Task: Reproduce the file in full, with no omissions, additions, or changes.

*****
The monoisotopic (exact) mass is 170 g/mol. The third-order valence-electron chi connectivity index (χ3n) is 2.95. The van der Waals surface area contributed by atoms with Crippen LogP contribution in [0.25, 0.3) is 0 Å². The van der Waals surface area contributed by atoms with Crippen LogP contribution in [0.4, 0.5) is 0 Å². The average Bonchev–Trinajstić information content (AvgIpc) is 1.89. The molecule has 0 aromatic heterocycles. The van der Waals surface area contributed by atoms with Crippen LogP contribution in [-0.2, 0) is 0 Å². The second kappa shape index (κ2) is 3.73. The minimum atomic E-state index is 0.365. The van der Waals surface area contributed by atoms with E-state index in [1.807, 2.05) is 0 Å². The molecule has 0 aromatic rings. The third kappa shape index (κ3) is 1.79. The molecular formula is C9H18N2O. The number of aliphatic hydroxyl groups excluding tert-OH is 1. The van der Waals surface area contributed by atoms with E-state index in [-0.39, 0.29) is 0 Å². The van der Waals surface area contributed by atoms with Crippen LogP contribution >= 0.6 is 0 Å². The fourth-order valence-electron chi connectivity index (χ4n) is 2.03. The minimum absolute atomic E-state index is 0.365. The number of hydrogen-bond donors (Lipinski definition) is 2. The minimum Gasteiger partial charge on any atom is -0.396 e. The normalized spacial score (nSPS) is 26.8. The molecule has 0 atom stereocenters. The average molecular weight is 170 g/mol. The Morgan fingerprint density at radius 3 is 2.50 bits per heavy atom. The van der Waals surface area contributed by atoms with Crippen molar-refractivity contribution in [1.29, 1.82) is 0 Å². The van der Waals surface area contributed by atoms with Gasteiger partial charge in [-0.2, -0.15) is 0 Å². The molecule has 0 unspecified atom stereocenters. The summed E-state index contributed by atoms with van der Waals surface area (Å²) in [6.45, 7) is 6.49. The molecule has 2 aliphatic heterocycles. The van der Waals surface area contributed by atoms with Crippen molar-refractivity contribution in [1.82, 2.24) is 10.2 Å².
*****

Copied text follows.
The monoisotopic (exact) mass is 170 g/mol. The third-order valence-electron chi connectivity index (χ3n) is 2.95. The van der Waals surface area contributed by atoms with Crippen LogP contribution in [0.25, 0.3) is 0 Å². The van der Waals surface area contributed by atoms with Crippen LogP contribution in [0.4, 0.5) is 0 Å². The average Bonchev–Trinajstić information content (AvgIpc) is 1.89. The molecule has 0 aromatic heterocycles. The van der Waals surface area contributed by atoms with Crippen LogP contribution in [-0.2, 0) is 0 Å². The second kappa shape index (κ2) is 3.73. The minimum atomic E-state index is 0.365. The van der Waals surface area contributed by atoms with E-state index in [1.807, 2.05) is 0 Å². The molecule has 0 aromatic rings. The third kappa shape index (κ3) is 1.79. The molecular formula is C9H18N2O. The number of aliphatic hydroxyl groups excluding tert-OH is 1. The van der Waals surface area contributed by atoms with E-state index in [-0.39, 0.29) is 0 Å². The van der Waals surface area contributed by atoms with Crippen LogP contribution >= 0.6 is 0 Å². The fourth-order valence-electron chi connectivity index (χ4n) is 2.03. The minimum absolute atomic E-state index is 0.365. The number of hydrogen-bond donors (Lipinski definition) is 2. The minimum Gasteiger partial charge on any atom is -0.396 e. The normalized spacial score (nSPS) is 26.8. The molecule has 0 atom stereocenters. The average molecular weight is 170 g/mol. The Morgan fingerprint density at radius 3 is 2.50 bits per heavy atom. The van der Waals surface area contributed by atoms with Crippen molar-refractivity contribution in [1.29, 1.82) is 0 Å². The van der Waals surface area contributed by atoms with Gasteiger partial charge in [-0.2, -0.15) is 0 Å². The molecule has 0 unspecified atom stereocenters. The summed E-state index contributed by atoms with van der Waals surface area (Å²) in [6.45, 7) is 6.49. The molecule has 2 aliphatic heterocycles. The van der Waals surface area contributed by atoms with Crippen molar-refractivity contribution in [1.82, 2.24) is 10.2 Å².